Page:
Oddworld: The Front-Loading of the Secrets

Escaping from the plant in the game’s first act is more or less linear, apart from excursions to rescue captive Mudokons. Out in the wild, this breaks up a bit. Each of the two temples is a hub, with open doors leading to various test chambers, and in each chamber, you do a little ritual involving a fire and some bells. This introduces the structure found throughout the plant on your return. Each zone (or “zulag”) of the plant has a hub like the ones in the temples, and each room off the hub contains a lever needed to unlock access to the next zulag.

Now, there are secret areas with captive Mudokons throughout the game. Even the temples contain some portals back to the zulags. But the funny thing is, the initial escape areas have a lot more of them than anyplace else. The game really wants you to leave some behind, and furthermore, it wants you to know that you’ve left some behind: billboard-sized signs displaying your rescuing stats, including the number of Mudokons you’ve failed to rescue, are a common sight in factory-controlled areas. So I’m fairly sure that I actually haven’t left any behind in my current run. But for most of the game, this hasn’t been hard. A little care and diligence, and you’ll find the few secrets scattered around without much trouble. Except during that initial escape. That’s the only place where I’ve gotten stuck, hunting through all the rooms I’ve already seen for secrets that I knew must be there but couldn’t find.

In fact, this has been the downfall of my attempts to replay Abe’s Oddysee in the past. When I acquired it on Steam, years after playing it from CD-ROM, I thought I’d play it through again, but I couldn’t find all the secrets in the initial escape, and eventually gave up. The game wants you to fail to rescue everyone on your first pass through the game, and after that first pass, it really wants you to start over from the very beginning. I honestly don’t remember if I played all the way to the ending on my first pass or not, but I definitely went back and found all the secrets and rescued all the Mudokons. But on later attempts? On later attempts, I was in a state that the designers don’t seem to have thought of or cared about. It wasn’t my first pass through the game, so my pride wouldn’t let me act like it was. I wasn’t about to let those Mudokons go unrescued. But at the same time, the game’s contents and structure were no longer fresh in my memory. So I had close to the same disadvantages as a first-time player. The combination produced discouragement.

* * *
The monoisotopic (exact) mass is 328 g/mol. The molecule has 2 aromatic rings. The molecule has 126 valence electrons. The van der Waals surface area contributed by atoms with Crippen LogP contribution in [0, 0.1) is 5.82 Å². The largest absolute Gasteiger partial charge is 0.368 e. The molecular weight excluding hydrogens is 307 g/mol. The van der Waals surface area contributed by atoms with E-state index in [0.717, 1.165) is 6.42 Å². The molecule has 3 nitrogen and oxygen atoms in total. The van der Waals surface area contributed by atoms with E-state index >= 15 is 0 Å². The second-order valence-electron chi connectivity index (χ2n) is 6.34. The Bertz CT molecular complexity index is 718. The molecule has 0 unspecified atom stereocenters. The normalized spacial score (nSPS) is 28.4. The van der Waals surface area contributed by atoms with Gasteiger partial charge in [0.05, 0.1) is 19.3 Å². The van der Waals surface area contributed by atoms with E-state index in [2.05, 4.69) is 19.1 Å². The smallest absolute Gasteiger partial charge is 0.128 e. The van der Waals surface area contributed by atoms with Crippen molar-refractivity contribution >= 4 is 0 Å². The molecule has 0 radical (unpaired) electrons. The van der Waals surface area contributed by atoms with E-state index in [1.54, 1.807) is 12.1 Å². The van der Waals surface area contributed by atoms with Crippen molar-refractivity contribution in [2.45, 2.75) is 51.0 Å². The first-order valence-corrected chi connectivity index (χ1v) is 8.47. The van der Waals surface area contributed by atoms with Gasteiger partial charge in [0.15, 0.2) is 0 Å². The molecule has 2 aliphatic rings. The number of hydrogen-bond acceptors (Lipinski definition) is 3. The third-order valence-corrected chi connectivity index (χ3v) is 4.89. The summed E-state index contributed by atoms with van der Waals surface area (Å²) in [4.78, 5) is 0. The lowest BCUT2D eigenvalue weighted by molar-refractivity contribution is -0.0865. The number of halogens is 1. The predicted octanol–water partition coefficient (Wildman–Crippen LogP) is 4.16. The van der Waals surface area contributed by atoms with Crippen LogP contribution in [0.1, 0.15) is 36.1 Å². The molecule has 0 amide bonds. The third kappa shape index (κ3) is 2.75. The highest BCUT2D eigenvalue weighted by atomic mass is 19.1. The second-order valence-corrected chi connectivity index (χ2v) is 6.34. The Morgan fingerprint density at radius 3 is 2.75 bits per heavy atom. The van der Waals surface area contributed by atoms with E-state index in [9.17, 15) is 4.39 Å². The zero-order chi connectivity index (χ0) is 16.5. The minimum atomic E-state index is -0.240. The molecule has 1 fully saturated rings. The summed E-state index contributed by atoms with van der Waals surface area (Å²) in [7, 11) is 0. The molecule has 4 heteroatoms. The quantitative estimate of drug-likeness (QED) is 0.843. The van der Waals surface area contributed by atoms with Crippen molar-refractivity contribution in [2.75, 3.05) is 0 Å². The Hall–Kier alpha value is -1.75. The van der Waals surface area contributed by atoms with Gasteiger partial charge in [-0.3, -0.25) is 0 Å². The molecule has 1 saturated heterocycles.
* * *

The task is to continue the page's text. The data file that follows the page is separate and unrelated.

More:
And yet I have somehow avoided such discouragement this time through, and was willing to play through the initial escape enough times to clear it completely. I think this is mostly just due to the HD remake handling so much better than the original. It’s easier to keep playing something when the mere act of moving is less frustrating.

1 Comment so far

  1. DZ-Jay on 2 Feb 2018

    I seem to recall a contemporaneous magazine review commenting, like you, on how Abe’s Oddysee concerns itself heavily with imparting the feeling of a desperate and epic quest — at least in that first zone.

    The reviewer pointed out, specifically, the opening playable sequence right after the initial introductory cut-scene: just as you are grappling with the controls and getting acquainted with the playing mechanics, right upon clearing your first obstacle and climbing onto a higher platform, there immediately appears a Slig aggressively running and shooting after you. Having jumped clear out of his reach, the feeling is of dread, anxiety, and exhilaration of just barely escaping in the nick of time. Thus the mood and tone are set for the rest of the game.

    I still remember that review because, as I read it after playing the game, I couldn’t help but agree wholeheartedly with such an acute observation; and it impressed upon me the notion that this was a deliberate machination of the designers.

    I wouldn’t be surprised if your observations are equally correct: that the designers contrived to make the player fail to rescue every single Mudokon on his first play-through, and insisted on making this obvious and apparent; just to hammer in the point that you, as Abe, barely starting out and having just become self-aware of your’s and your people’s predicament, are not at all equipped to fulfill your destiny — at least not until you traverse through the trials that prove your worth as The Chosen One.

    Oddly profound. I really enjoyed this game back in the day. Thank you for the memories.


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